The latest updates in the Flint water crisis criminal case put Governor Rick Snyder and state Attorney General Bill Schuette at odds once again.
The charges announced Wednesday against Nick Lyon, head of the state health department, and Dr. Eden Wells, Michigan's chief medical examiner, only added to the leaders' infamous rivalry.
Gov. Snyder stated his support of Lyon and Wells quickly after Schuette's office publicly announced the charges. Snyder praised Lyon's record at the Department of Health and Human Services, and cited Schuette by name:
Director Lyon and Dr. Eden Wells, like every other person who has been charged with a crime by Bill Schuette, are presumed innocent unless and until proven guilty beyond a reasonable doubt.
Snyder went on to criticize the Attorney General's office for treating other state employees unfairly:
Some state employees were charged over a year ago and have been suspended from work since that time. They still have not had their day in court. That is not justice for Flint nor for those who have been charged. Director Lyon and Dr. Wells have been and continue to be instrumental in Flint's recovery. They have my full faith and confidence, and will remain on duty at DHHS.
The Attorney General's office has not responded with a comment on the governor's statement.
A history of rivalry
This is yet another episode in the rivalry between the governor and the attorney general.
In January, the attorney general filed a legal brief in support of Flint residents suing the state in order to continue receiving free bottled water. This put him at odds with the Snyder administration, which tried to dismiss a court order to deliver the water.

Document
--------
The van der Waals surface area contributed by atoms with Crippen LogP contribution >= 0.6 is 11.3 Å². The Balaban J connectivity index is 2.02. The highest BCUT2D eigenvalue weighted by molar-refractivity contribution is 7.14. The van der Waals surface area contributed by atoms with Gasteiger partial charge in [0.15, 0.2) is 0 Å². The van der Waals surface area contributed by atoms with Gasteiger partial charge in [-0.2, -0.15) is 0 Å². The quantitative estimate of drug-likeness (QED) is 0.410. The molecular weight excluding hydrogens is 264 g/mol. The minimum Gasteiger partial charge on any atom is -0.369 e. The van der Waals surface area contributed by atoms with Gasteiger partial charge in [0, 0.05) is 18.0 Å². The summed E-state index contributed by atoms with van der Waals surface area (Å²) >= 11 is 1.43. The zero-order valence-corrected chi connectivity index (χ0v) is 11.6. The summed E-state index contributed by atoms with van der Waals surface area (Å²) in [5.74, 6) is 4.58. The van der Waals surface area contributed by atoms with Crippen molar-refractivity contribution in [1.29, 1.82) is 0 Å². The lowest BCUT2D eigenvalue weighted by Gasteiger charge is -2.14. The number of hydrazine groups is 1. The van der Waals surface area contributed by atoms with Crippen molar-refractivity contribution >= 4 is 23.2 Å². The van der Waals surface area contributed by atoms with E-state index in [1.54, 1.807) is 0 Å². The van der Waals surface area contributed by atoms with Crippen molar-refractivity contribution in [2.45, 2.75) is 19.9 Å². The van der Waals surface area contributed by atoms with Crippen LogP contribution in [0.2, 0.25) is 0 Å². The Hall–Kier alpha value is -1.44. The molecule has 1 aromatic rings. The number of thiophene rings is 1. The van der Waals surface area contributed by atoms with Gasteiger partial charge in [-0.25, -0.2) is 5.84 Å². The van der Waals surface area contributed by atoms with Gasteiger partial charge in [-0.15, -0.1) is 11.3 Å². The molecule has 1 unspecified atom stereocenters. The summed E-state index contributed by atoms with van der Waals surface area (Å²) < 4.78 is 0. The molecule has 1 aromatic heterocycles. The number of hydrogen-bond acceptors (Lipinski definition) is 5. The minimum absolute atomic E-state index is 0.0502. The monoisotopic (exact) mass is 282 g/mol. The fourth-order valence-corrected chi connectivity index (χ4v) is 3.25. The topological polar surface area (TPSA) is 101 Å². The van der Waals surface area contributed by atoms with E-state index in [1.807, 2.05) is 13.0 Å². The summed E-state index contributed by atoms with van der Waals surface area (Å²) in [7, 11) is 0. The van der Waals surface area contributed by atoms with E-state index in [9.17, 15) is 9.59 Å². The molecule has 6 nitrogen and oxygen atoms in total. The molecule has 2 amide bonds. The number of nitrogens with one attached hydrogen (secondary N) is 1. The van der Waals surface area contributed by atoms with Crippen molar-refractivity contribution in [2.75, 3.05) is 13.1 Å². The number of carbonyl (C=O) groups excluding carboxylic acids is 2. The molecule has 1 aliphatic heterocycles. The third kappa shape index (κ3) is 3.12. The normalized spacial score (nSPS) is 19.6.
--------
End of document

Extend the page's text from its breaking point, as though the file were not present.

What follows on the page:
And in June 2016, Schuette accused Snyder of hiring lawyers at public expense that were holding up the criminal investigation of the Flint water crisis.
Soon after, a judge ordered that state officials could not have any contact with the Genesee County Health Department and McLaren Hospital of Flint over new cases of Legionnaires' Disease. Snyder criticized the attorney general for limiting the ability of state health officials to do their jobs.
Other conflicts include Schuette's refusal to represent Snyder in his appeal of a teacher pension-related court case last summer and the AG's opposition to a 2015 ballot measure promoted by Snyder to raise the state gas tax.
Some perceive the Snyder/Schuette feud to be a way for the attorney general to distance himself from the governor. Schuette is expected to run for governor in 2018, although he has not yet formally announced his candidacy.